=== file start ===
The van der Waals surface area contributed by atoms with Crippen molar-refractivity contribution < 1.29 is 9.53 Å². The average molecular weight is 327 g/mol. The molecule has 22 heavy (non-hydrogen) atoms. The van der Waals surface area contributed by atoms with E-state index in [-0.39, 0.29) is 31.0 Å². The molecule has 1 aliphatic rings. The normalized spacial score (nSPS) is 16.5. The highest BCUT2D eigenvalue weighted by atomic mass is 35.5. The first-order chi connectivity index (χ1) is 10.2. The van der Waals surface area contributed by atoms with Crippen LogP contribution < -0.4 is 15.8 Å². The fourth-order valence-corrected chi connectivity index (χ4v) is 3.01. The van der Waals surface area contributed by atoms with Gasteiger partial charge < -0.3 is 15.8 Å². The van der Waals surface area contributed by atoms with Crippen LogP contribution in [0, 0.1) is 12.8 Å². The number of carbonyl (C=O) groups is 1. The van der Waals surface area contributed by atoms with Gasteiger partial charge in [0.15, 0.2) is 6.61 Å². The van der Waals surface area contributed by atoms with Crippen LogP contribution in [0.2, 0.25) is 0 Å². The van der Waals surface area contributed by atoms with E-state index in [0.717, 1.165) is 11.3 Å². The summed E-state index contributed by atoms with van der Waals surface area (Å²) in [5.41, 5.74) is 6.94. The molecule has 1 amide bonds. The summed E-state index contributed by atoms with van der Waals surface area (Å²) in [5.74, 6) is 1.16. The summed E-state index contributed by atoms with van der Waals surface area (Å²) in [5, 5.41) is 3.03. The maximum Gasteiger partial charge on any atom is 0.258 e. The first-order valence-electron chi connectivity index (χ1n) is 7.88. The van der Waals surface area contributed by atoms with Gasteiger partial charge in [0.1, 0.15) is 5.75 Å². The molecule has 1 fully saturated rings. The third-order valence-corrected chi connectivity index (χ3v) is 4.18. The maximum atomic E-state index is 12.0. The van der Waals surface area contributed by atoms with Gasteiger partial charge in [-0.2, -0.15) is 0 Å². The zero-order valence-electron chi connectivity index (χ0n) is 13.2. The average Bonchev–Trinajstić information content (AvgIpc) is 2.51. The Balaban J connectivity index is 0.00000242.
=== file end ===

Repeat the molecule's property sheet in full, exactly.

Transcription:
The van der Waals surface area contributed by atoms with Crippen molar-refractivity contribution < 1.29 is 9.53 Å². The average molecular weight is 327 g/mol. The molecule has 22 heavy (non-hydrogen) atoms. The van der Waals surface area contributed by atoms with E-state index in [-0.39, 0.29) is 31.0 Å². The molecule has 1 aliphatic rings. The normalized spacial score (nSPS) is 16.5. The highest BCUT2D eigenvalue weighted by atomic mass is 35.5. The first-order chi connectivity index (χ1) is 10.2. The van der Waals surface area contributed by atoms with Crippen LogP contribution < -0.4 is 15.8 Å². The fourth-order valence-corrected chi connectivity index (χ4v) is 3.01. The van der Waals surface area contributed by atoms with Gasteiger partial charge < -0.3 is 15.8 Å². The van der Waals surface area contributed by atoms with Crippen LogP contribution in [0, 0.1) is 12.8 Å². The number of carbonyl (C=O) groups is 1. The van der Waals surface area contributed by atoms with Gasteiger partial charge in [0.15, 0.2) is 6.61 Å². The van der Waals surface area contributed by atoms with Crippen LogP contribution in [0.2, 0.25) is 0 Å². The van der Waals surface area contributed by atoms with E-state index in [0.717, 1.165) is 11.3 Å². The summed E-state index contributed by atoms with van der Waals surface area (Å²) in [5.41, 5.74) is 6.94. The molecule has 1 amide bonds. The summed E-state index contributed by atoms with van der Waals surface area (Å²) in [5.74, 6) is 1.16. The summed E-state index contributed by atoms with van der Waals surface area (Å²) in [5, 5.41) is 3.03. The maximum Gasteiger partial charge on any atom is 0.258 e. The first-order valence-electron chi connectivity index (χ1n) is 7.88. The van der Waals surface area contributed by atoms with Gasteiger partial charge in [0.1, 0.15) is 5.75 Å². The molecule has 1 fully saturated rings. The third-order valence-corrected chi connectivity index (χ3v) is 4.18. The maximum atomic E-state index is 12.0. The van der Waals surface area contributed by atoms with Gasteiger partial charge in [-0.2, -0.15) is 0 Å². The zero-order valence-electron chi connectivity index (χ0n) is 13.2. The average Bonchev–Trinajstić information content (AvgIpc) is 2.51. The Balaban J connectivity index is 0.00000242.